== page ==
A core attribute of being a values-based leader is the recognition that leadership has nothing to do with titles and organizational charts. Rather, it is about your ability to influence people by relating to them. Many people make this process very complicated. It is actually very simple…letting people know you truly CARE about them, that you APPRECIATE them, and THANKING them for everything they do. You realize that every person really matters, and you are no more important than anyone with whom you come in contact. This isn’t just lip service or feigned modesty, it is the way you live your life!
I ask my Kellogg students to write a one page self-reflection paper each week and focus on an aspect of values-based leadership. Here’s one I received last week from an Executive MBA student that I have read several times. It is a poignant illustration of this core attribute of values-based leadership:
“This I Believe”
A Kellogg Student’s “Reflection Paper”
It’s 2:45 am on a typical Monday morning. I wake up and get ready to head for the airport to catch my 5 am flight to Chicago. Upon arrival at the Parking Spot #2 location, I am picked up by the shuttle bus. I look at the front of the bus, where I see the driver’s name tag hanging up near the roofline of the bus. Hmmm, note to self: his name is David. As the bus stops at the terminal drop-off point and the driver is taking down my luggage, I tip him and say, “Thank you, David.”
I head to the ticket counter, notice the name tag of the American Airlines attendant by the ticket kiosk. Hmmm, note to self: her name is Jane. She asks me if I need any help; I tell her, “Thanks for asking, Jane. I think I’m all set.”
I head for the gate and after I’ve boarded the plane, I hear the flight attendant’s welcome – “Ladies and gentlemen, my name is Mandy and I’m your flight attendant. On behalf of the entire crew, welcome aboard.” Hmmm, note to self: her name is Mandy. When she serves my drink, I say “Thank you, Mandy.”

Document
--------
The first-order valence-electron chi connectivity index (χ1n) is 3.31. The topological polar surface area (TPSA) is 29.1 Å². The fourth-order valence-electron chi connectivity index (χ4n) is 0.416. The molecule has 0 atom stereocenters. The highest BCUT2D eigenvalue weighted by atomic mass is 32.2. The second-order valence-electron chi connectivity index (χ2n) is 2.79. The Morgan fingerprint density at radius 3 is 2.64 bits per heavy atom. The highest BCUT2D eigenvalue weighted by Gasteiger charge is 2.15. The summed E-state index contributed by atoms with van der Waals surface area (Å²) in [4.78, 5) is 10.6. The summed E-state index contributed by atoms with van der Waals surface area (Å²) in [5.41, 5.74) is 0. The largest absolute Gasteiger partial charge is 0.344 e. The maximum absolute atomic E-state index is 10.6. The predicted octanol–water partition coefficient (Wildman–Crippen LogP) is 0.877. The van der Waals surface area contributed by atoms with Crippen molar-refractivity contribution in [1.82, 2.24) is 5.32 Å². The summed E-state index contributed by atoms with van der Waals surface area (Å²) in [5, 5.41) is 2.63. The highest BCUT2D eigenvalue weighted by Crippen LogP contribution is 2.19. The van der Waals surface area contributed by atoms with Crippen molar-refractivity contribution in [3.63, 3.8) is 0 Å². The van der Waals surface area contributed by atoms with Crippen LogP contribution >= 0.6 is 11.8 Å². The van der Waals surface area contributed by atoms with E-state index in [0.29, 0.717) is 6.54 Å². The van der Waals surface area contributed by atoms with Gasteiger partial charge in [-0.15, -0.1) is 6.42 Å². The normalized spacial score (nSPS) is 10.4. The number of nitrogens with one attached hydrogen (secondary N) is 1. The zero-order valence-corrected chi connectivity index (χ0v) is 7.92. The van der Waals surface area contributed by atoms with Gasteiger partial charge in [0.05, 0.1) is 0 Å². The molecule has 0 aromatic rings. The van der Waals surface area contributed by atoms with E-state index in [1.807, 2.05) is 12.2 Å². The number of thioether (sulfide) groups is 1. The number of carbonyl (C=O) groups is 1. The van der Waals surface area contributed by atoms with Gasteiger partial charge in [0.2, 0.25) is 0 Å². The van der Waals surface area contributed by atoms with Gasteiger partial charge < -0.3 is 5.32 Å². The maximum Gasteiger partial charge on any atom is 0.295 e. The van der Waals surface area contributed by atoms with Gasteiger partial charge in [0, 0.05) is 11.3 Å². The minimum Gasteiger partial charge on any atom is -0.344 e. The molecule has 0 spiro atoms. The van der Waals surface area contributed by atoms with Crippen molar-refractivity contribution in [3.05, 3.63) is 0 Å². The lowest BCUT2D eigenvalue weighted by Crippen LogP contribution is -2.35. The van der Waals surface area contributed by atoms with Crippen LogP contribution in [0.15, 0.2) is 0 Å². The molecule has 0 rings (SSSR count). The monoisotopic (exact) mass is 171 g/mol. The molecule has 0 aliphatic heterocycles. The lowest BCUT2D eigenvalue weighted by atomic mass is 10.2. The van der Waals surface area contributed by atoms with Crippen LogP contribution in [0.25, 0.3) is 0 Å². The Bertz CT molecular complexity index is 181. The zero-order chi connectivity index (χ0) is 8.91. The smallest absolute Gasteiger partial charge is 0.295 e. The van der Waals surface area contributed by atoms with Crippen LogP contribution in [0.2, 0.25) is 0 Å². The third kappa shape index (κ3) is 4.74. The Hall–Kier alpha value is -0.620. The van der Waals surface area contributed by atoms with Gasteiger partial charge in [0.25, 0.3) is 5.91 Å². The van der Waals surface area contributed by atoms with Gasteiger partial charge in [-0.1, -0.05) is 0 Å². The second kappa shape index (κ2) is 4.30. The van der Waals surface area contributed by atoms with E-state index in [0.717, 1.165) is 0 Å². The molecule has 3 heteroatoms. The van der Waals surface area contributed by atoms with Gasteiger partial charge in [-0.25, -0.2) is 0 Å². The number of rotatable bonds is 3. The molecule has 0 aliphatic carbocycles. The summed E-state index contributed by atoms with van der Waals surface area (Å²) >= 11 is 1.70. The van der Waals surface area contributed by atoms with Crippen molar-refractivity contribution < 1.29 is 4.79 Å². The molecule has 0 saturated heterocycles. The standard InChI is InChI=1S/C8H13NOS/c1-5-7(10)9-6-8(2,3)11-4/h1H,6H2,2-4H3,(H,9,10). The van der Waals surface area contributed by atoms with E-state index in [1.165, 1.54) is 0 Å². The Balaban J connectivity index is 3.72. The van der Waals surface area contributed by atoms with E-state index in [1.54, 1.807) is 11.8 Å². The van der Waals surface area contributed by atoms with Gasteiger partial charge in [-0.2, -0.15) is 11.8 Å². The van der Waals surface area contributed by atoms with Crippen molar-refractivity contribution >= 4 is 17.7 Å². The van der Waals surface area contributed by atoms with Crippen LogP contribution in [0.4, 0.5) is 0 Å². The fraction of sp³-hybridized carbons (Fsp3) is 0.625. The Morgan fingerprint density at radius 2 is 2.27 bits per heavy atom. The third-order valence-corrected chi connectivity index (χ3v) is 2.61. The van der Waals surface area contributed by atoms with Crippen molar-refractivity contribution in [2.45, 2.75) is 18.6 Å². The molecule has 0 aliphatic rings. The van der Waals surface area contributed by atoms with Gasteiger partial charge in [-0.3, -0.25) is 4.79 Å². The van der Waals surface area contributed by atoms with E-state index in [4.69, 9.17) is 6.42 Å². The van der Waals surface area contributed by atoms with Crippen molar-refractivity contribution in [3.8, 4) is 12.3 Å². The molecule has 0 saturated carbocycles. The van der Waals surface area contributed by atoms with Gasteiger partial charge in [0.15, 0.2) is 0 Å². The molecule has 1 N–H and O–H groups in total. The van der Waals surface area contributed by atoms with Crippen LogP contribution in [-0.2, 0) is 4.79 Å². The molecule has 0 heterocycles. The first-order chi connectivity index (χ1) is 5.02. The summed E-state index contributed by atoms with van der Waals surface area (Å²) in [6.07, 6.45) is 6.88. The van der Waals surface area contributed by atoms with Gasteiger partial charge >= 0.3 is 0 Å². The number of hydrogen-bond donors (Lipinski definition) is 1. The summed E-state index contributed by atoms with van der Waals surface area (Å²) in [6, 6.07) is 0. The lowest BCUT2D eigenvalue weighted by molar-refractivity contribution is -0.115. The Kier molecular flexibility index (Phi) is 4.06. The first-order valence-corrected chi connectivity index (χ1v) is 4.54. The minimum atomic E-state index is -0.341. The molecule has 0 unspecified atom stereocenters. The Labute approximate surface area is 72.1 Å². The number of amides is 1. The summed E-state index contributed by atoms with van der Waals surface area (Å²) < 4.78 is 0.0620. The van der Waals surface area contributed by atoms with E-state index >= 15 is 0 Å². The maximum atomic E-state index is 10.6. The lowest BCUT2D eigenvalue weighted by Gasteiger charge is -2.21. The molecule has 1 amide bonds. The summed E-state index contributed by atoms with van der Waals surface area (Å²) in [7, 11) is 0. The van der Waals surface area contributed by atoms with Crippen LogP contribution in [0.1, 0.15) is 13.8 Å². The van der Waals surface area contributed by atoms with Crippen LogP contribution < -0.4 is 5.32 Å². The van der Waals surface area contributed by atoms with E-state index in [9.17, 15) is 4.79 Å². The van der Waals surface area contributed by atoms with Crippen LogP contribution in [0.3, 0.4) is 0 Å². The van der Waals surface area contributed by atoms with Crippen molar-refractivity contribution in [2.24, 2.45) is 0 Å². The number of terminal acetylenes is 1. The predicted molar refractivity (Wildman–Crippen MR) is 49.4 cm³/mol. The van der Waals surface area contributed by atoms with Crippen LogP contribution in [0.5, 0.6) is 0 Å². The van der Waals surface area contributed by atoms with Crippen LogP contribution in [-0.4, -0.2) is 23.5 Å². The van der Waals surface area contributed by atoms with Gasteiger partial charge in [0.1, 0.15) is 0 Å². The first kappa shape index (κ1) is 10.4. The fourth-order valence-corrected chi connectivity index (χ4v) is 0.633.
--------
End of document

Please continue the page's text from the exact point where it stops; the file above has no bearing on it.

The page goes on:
Once landed in Chicago, I head to work and as I approach the front office lobby, I greet the attendants with a hearty “Hello, Tavia and Kevin!” I hear back, “Good morning, Loan.”
Throughout my day at work, I am in meetings. Everyone I meet or encounter, I say their names at least once. “That’s a great idea, Karla.” “Hey, Jim, I heard you won that contract – Congrats!” “Doug, can you help me understand how we manufacture this product?”
After a long day, I’m about to leave the office. The cleaning person arrives. “Hi, Corina! Good to see you. Thanks for always making my office so pristine and in order. See you tomorrow!”
Each weekday is similar. Then it’s Friday… I head to Evanston for my EMBA classes. Upon arrival at the Allen Center, I greet the front desk personnel with a “Hello, Kenn and Ferron!” I head to the EMBA office area where I greet Elmer, Colette, Greg, Bridgette, Shannon, Connie, etc., by name. I head to the classroom and say “Hi” to all of the cohort colleagues by name:
“Congrats, Raghu, on being engaged!”
Once class is done for the day, I head to Happy Hour and ask the bartender, “Hi, Miguel. Can you get me the usual diet Coke, no ice, in a wine glass?” Then I head to dinner and ask the stir-fry chef for the following order: “Hello, Martin. How’s my favorite chef? Please, all the vegetables except onions. No pasta, no sauce. Just stir-fry vegetables. Thanks, you’re the best!”
As you can see, I love to acknowledge people by addressing them with their names. People tell me, “Wow, you are really good with names.” No, I’m not good with names. I work hard at purposefully learning the names of those who touch my life in any aspect.
This I believe… that people really appreciate hearing their name. It creates an atmosphere of camaraderie, of belonging, of caring, etc. I believe, when people hear their name, they feel a connection with me; I want them to know that they matter to me and that I care to take the time to know their names.
This I believe… that a person’s name is, to that person, the sweetest and most important sound in any language.